household necessities and concerns, things to buy, fix, organize,
busy, full days of time management.

What of the child who must adhere to these incessant demands, schedules, expectations?

What future are we preparing the child for,
if this is all he/she ever experiences?

How can we change our lives so that following the child's lead becomes less rare?

How might we indulge in this gift more regularly,
this gift that delights 
both adult and child?

Mindfulness...allowing ourselves to be present.

Tuesday, November 5, 2013

Tuesday SOL Do you see what I see?

It is Tuesday and this is a "Slice of Life" for Two Writing Teachers.  Check out their website for lots more reflections on teaching.

In this month of gratitude, 
I am thankful for preschoolers 
who remind me 
of the joy of play. 

I placed a basket of safety goggles in the science corner recently, with no particular goal in mind - simply because I had them.

The children were delighted! Although we had many "real" activities planned, all they wanted to do was wear those goggles and create their own special fun. 

Everything is more fun with safety goggles on.

Safety goggles are essential for most table top activities!

Here, a loud, rambunctious game of underwater shark is improvised! Who knew that safety goggles were a dramatic play prop?

You see the world differently through safety goggles.  
I'm thankful for children who remind me of this, each and every day.

Tuesday, October 29, 2013

Tuesday SOL What about imagination?

It is Tuesday and this is a "Slice of Life" for Two Writing Teachers.  Check out their website for lots more reflections on teaching.

I am fascinated by what makes children think "outside the box."  What makes them imagine?

For me, working with found objects and recyclables are often the catalyst...an inexpensive and fun way for them to unleash their wonder.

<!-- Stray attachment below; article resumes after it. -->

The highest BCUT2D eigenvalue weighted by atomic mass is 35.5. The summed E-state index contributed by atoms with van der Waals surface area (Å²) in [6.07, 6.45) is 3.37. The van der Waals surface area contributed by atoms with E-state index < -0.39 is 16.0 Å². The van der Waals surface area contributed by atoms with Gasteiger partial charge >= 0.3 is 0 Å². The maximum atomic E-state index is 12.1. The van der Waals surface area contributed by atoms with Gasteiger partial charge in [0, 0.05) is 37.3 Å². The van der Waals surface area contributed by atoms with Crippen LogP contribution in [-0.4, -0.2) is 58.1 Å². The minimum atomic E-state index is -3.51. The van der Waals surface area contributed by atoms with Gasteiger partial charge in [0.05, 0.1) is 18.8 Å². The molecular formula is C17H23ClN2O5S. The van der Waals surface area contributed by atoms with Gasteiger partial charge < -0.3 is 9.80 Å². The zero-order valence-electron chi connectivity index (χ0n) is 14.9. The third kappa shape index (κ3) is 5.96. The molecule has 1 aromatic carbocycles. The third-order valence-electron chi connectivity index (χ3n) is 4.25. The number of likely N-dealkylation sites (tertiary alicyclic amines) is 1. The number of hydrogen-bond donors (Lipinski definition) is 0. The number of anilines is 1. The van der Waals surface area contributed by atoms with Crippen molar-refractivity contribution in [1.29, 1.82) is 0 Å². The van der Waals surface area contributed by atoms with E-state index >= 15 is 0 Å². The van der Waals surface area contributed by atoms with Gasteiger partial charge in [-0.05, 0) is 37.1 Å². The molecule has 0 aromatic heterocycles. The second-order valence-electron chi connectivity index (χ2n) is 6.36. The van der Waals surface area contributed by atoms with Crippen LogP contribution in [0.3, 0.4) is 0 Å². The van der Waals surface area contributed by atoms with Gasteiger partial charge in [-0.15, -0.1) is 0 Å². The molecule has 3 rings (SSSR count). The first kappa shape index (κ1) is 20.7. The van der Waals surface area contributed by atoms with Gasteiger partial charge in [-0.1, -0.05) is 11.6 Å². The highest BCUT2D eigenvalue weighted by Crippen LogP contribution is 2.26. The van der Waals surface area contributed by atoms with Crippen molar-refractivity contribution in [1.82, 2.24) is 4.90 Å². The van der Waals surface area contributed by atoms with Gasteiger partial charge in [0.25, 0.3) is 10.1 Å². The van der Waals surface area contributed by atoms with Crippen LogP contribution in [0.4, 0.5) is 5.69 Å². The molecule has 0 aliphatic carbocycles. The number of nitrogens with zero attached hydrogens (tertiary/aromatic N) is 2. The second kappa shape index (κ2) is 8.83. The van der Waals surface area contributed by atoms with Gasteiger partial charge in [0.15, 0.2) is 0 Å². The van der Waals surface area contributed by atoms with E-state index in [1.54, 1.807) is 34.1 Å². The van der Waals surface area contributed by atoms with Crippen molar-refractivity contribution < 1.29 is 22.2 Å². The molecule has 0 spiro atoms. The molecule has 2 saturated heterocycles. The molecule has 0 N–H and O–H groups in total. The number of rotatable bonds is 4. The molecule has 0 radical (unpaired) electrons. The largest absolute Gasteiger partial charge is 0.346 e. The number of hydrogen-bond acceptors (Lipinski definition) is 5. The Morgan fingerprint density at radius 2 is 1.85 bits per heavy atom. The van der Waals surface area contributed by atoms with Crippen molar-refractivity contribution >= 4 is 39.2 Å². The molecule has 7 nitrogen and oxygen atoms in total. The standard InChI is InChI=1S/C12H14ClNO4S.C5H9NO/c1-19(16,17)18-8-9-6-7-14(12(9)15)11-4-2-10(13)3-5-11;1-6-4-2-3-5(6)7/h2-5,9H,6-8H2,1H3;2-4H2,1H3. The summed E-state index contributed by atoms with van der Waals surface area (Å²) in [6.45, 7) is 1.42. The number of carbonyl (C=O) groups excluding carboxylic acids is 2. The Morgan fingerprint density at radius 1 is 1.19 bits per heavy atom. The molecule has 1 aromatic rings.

We've been delighted by these in recent weeks. 

Everyone collected 10 or so small, inconsequential, extra items from their homes. At morning gathering, everyone dumped out their objects and we studied them. 

(Well, almost everyone dumped out their objects...preschoolers are fickle beings, new to sharing. Several children were very sad about having to share these treasures with others, and I suggested that they return their objects to their backpacks, until they felt ready to share. Learning to share can be very difficult - even leftover, small "extras" from home.  Children get attached to small things, even things that seem ‘without purpose’ to us adults.)

We discussed what we saw. The children were very interested in all the different materials, textures, purposes. With these materials in hand, the children began discussing the purposes of objects, how things work, what they might be used for, what was similar about our items, what was different...and, also, imagining new uses for things. 

After gathering, I moved to a table and worked with a small group - six students at a time - continuing our exploration of found objects, but allowing the children to be more focused in their observations.  We had set out the found objects on trays and the children took whatever they wanted, exploring these in the smaller space at the table.

From this one small group activity, I gained so much insight about children's different approaches to learning (and understanding about how to engage them in the future) -